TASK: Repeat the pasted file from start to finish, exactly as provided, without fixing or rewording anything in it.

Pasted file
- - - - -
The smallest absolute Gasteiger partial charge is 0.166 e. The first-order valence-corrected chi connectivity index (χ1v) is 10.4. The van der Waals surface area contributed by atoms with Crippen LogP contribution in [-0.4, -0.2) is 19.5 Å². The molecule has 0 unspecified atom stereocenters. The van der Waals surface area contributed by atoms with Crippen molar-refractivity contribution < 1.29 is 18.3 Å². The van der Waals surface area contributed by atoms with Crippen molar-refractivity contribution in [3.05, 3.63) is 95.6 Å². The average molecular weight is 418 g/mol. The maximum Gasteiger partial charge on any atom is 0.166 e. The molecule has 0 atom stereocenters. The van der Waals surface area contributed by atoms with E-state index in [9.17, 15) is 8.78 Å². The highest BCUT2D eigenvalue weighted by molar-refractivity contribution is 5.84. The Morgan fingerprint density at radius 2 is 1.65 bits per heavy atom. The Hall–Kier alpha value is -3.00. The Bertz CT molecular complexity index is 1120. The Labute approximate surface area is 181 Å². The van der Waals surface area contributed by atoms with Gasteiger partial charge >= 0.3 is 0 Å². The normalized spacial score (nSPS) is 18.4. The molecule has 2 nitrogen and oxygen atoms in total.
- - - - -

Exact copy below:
The smallest absolute Gasteiger partial charge is 0.166 e. The first-order valence-corrected chi connectivity index (χ1v) is 10.4. The van der Waals surface area contributed by atoms with Crippen LogP contribution in [-0.4, -0.2) is 19.5 Å². The molecule has 0 unspecified atom stereocenters. The van der Waals surface area contributed by atoms with Crippen molar-refractivity contribution < 1.29 is 18.3 Å². The van der Waals surface area contributed by atoms with Crippen molar-refractivity contribution in [3.05, 3.63) is 95.6 Å². The average molecular weight is 418 g/mol. The maximum Gasteiger partial charge on any atom is 0.166 e. The molecule has 0 atom stereocenters. The van der Waals surface area contributed by atoms with E-state index in [9.17, 15) is 8.78 Å². The highest BCUT2D eigenvalue weighted by molar-refractivity contribution is 5.84. The Morgan fingerprint density at radius 2 is 1.65 bits per heavy atom. The Hall–Kier alpha value is -3.00. The Bertz CT molecular complexity index is 1120. The Labute approximate surface area is 181 Å². The van der Waals surface area contributed by atoms with Gasteiger partial charge >= 0.3 is 0 Å². The normalized spacial score (nSPS) is 18.4. The molecule has 2 nitrogen and oxygen atoms in total.